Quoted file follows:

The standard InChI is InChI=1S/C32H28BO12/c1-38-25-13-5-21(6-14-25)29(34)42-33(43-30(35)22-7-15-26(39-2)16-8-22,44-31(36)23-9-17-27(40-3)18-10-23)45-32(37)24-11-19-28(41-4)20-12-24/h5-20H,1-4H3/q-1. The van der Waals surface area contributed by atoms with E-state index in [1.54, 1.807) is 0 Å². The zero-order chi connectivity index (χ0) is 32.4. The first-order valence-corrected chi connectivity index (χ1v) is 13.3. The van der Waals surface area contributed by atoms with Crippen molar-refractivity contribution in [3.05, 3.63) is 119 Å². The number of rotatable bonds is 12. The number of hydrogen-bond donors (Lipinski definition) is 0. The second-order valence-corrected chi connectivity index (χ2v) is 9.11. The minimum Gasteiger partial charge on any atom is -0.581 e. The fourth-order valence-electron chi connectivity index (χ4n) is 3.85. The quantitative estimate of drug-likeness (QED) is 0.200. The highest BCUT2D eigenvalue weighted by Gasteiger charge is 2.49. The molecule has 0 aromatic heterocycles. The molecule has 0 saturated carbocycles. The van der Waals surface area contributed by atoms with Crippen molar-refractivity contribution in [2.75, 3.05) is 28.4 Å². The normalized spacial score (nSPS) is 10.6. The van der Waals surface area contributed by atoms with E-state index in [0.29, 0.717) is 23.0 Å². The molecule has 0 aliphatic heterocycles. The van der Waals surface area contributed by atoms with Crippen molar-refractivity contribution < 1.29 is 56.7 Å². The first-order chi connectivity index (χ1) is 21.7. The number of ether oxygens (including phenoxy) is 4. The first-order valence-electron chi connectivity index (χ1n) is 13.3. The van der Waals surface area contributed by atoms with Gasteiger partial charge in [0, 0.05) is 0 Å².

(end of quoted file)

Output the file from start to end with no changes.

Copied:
The standard InChI is InChI=1S/C32H28BO12/c1-38-25-13-5-21(6-14-25)29(34)42-33(43-30(35)22-7-15-26(39-2)16-8-22,44-31(36)23-9-17-27(40-3)18-10-23)45-32(37)24-11-19-28(41-4)20-12-24/h5-20H,1-4H3/q-1. The van der Waals surface area contributed by atoms with E-state index in [1.54, 1.807) is 0 Å². The zero-order chi connectivity index (χ0) is 32.4. The first-order valence-corrected chi connectivity index (χ1v) is 13.3. The van der Waals surface area contributed by atoms with Crippen molar-refractivity contribution in [3.05, 3.63) is 119 Å². The number of rotatable bonds is 12. The number of hydrogen-bond donors (Lipinski definition) is 0. The second-order valence-corrected chi connectivity index (χ2v) is 9.11. The minimum Gasteiger partial charge on any atom is -0.581 e. The fourth-order valence-electron chi connectivity index (χ4n) is 3.85. The quantitative estimate of drug-likeness (QED) is 0.200. The highest BCUT2D eigenvalue weighted by Gasteiger charge is 2.49. The molecule has 0 aromatic heterocycles. The molecule has 0 saturated carbocycles. The van der Waals surface area contributed by atoms with Crippen molar-refractivity contribution in [2.75, 3.05) is 28.4 Å². The normalized spacial score (nSPS) is 10.6. The van der Waals surface area contributed by atoms with E-state index in [0.29, 0.717) is 23.0 Å². The molecule has 0 aliphatic heterocycles. The van der Waals surface area contributed by atoms with Crippen molar-refractivity contribution < 1.29 is 56.7 Å². The first-order chi connectivity index (χ1) is 21.7. The number of ether oxygens (including phenoxy) is 4. The first-order valence-electron chi connectivity index (χ1n) is 13.3. The van der Waals surface area contributed by atoms with Gasteiger partial charge in [0, 0.05) is 0 Å².